Get ready to feel some feelings, because I’m just going to jump right in.
YA novel, 368 pages, published October 9th 2018.
When a letter that was never meant to be seen by anyone draws high school senior Evan Hansen into a family’s grief over the loss of their son, he is given the chance of a lifetime: to belong. He just has to stick to a lie he never meant to tell, that the notoriously troubled Connor Murphy was his secret best friend.
Suddenly, Evan isn’t invisible anymore–even to the girl of his dreams. And Connor Murphy’s parents, with their beautiful home on the other side of town, have taken him in like he was their own, desperate to know more about their enigmatic son from his closest friend. As Evan gets pulled deeper into their swirl of anger, regret, and confusion, he knows that what he’s doing can’t be right, but if he’s helping people, how wrong can it be?
TW: for thoughts and discussions about suicide
a short story before we start
If you’ve never heard of Dear Evan Hansen, you need to sit down and look it up. (Basically it originated as a hit Broadway musical which went on to win 6 Tonys, 1 Grammy, and 1 Emmy).
When I first heard about the plot (of the musical, because that came out back in 2015), I was kind of… disgusted. Just a little bit. I mean, who can go through all of the trouble to lie and cheat a grieving family like that? Who does that?
But then something hit me and I decided to listen to the Broadway soundtrack.
And I really like the music, okay? It’s catchy, it’s emotional, and it’s even more meaningful if you listen while following along with the plot on Wikipedia. (Because goodness knows I’ll never get to see the musical in person.)
If you’re at all into musicals (read: if you like Hamilton and all that) I totally suggest this musical to you as well.
my actual thoughts on the novel
The first thing I noticed about the novel was that there was seemingly a large amount of Evan’s anxiety-ridden thought process. (I am aware that Evan has anxiety, and I appreciate his mental illness being dicussed in this story, but I felt like it’s not handled in the best way.) At first, I was a little worried about having to read so much of his rambling, but then… I started to relate to it? I don’t know, I don’t want to turn this into a mental health rant, but I guess it’s a little scary that I related to Evan a little more than I thought I would.
But you know what? Maybe that’s the point: we’re supposed to relate to Evan, because people make mistakes all the time and we need to learn from them. We also need to recognize that we are all special individuals, and that despite every negative thing we’ve been through, we matter at the end of every day.
That being said, by reading this book, I basically revisited all of the things I had originally had a problem with in the musical itself. I won’t go into much detail, but here’s a spoiler-free list of those things:
- Why do I feel like every character’s relationship with each other doesn’t work? Like, they just don’t make sense to me.
- Why does Jared act they way he does? (Will we ever really know? I feel like his turn of character was pretty abrupt.)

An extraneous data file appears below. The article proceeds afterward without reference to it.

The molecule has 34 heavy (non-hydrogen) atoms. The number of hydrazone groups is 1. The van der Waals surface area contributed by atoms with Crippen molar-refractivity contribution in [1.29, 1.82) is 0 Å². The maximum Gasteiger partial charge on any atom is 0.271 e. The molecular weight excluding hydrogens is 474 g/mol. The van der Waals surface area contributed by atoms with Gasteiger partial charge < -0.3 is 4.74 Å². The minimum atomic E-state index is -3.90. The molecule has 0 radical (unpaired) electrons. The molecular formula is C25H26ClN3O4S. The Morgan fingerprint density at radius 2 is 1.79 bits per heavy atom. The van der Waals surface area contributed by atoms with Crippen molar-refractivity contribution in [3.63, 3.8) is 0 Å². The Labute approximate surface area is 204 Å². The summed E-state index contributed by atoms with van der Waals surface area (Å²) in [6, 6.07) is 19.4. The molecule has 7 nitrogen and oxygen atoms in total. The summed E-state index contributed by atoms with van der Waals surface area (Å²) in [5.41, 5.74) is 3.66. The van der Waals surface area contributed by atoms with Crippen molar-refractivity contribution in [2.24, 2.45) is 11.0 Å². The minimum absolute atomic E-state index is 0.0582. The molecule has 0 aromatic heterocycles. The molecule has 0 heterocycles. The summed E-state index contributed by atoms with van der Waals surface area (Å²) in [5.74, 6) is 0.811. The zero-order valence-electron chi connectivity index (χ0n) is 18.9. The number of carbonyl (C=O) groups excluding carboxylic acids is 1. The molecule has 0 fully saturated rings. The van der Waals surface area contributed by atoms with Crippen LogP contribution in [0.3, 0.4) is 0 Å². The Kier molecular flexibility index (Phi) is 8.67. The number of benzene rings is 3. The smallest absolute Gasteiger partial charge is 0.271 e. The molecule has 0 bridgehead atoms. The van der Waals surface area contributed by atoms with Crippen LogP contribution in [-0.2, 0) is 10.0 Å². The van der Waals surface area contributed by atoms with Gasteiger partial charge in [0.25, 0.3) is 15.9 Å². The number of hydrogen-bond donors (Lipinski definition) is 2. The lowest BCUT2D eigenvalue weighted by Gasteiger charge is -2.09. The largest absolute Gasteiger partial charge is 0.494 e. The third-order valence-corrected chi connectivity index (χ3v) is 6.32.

- Why do Evan and his mom not understand each other at all? I think she’s trying, and for some reason Evan thinks otherwise? What’s up with that?
- What actually happened to Connor? Emotion-wise. There’s a scene in this book, which I’m 99% sure is different from the musical, that is a little confusing… (I’m trying not to be spoilery, okay?)
I also felt like Connor’s scenes in this novel were very different than how they were presented in the musical. I can’t say too much about it, but I don’t think that changing that part of the story made a huge impact on the plot (expect for an additional new character?). I don’t understand why this part had to be changed, or why is was changed to such a small effect. Half of the scenes mattered, but the other half didn’t.
Now that I think about it, the original Broadway Soundtrack and Ben Platt (who originated the role of Evan) in particular may have been what made this story so special in the first place. I mean, yes, the messages here are important, but the story itself has to be told in a certain way in order to be appreciated and understood. In the musical version, the characters have emotional songs and can express their feelings more outwardly than they ever do in this novelization. I felt like the novel just skipped certain character development points that a novel would normally have, just so that this plot could move around the story without the songs that were originally included. Most scenes and characters felt flat, and when they didn’t, the scene was just deep and anxiety-ridden.
In other words, while a good portion of the Dear Evan Hansen songs are catchy, sweet, emotional, or great songs to hear in general, this whole book was just… sad. When it came to a conclusion, I realized that throughout the book, I felt nothing but sadness and was wishing that all these characters had made different choices. I didn’t have any fun.
The epilogue was almost a good conclusion, but after what happened during the climax, I still felt like it mas missing somthing. I apprieciated the little character development by the end, but I just wanted more.
3.5 Stars (out of 5). It was just okay. Maybe I would have liked it more if I didn’t already know the plot?
Happy reading, everyone! 😀 Have a great December! ❄️ ❄️